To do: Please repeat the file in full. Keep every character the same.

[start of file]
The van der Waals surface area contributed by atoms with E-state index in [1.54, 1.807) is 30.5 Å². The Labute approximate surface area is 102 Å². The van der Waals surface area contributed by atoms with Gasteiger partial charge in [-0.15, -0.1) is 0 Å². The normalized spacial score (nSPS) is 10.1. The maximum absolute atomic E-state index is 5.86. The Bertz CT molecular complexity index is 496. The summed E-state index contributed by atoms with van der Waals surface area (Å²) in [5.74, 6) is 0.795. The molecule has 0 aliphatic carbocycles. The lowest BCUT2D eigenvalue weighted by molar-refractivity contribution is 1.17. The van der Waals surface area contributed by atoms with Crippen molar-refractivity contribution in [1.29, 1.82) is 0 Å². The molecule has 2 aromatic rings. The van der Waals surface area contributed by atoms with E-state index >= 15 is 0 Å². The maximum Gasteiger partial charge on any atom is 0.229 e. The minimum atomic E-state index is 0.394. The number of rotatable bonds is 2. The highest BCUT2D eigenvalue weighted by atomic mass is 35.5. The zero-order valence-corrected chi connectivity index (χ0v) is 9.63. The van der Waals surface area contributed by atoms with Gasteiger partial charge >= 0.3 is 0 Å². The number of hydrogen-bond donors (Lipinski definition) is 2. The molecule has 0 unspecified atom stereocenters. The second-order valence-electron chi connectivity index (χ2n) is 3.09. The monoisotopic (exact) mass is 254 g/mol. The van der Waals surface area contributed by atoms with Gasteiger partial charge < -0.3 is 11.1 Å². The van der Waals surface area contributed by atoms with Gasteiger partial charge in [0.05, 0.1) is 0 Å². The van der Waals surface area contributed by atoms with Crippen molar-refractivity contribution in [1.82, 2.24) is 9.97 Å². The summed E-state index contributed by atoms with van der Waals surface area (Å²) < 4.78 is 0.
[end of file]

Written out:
The van der Waals surface area contributed by atoms with E-state index in [1.54, 1.807) is 30.5 Å². The Labute approximate surface area is 102 Å². The van der Waals surface area contributed by atoms with Gasteiger partial charge in [-0.15, -0.1) is 0 Å². The normalized spacial score (nSPS) is 10.1. The maximum absolute atomic E-state index is 5.86. The Bertz CT molecular complexity index is 496. The summed E-state index contributed by atoms with van der Waals surface area (Å²) in [5.74, 6) is 0.795. The molecule has 0 aliphatic carbocycles. The lowest BCUT2D eigenvalue weighted by molar-refractivity contribution is 1.17. The van der Waals surface area contributed by atoms with Crippen molar-refractivity contribution in [1.29, 1.82) is 0 Å². The molecule has 2 aromatic rings. The van der Waals surface area contributed by atoms with E-state index >= 15 is 0 Å². The maximum Gasteiger partial charge on any atom is 0.229 e. The minimum atomic E-state index is 0.394. The number of rotatable bonds is 2. The highest BCUT2D eigenvalue weighted by atomic mass is 35.5. The zero-order valence-corrected chi connectivity index (χ0v) is 9.63. The van der Waals surface area contributed by atoms with Gasteiger partial charge >= 0.3 is 0 Å². The number of hydrogen-bond donors (Lipinski definition) is 2. The molecule has 0 unspecified atom stereocenters. The second-order valence-electron chi connectivity index (χ2n) is 3.09. The monoisotopic (exact) mass is 254 g/mol. The van der Waals surface area contributed by atoms with Gasteiger partial charge < -0.3 is 11.1 Å². The van der Waals surface area contributed by atoms with Gasteiger partial charge in [0.05, 0.1) is 0 Å². The van der Waals surface area contributed by atoms with Crippen molar-refractivity contribution in [1.82, 2.24) is 9.97 Å². The summed E-state index contributed by atoms with van der Waals surface area (Å²) < 4.78 is 0.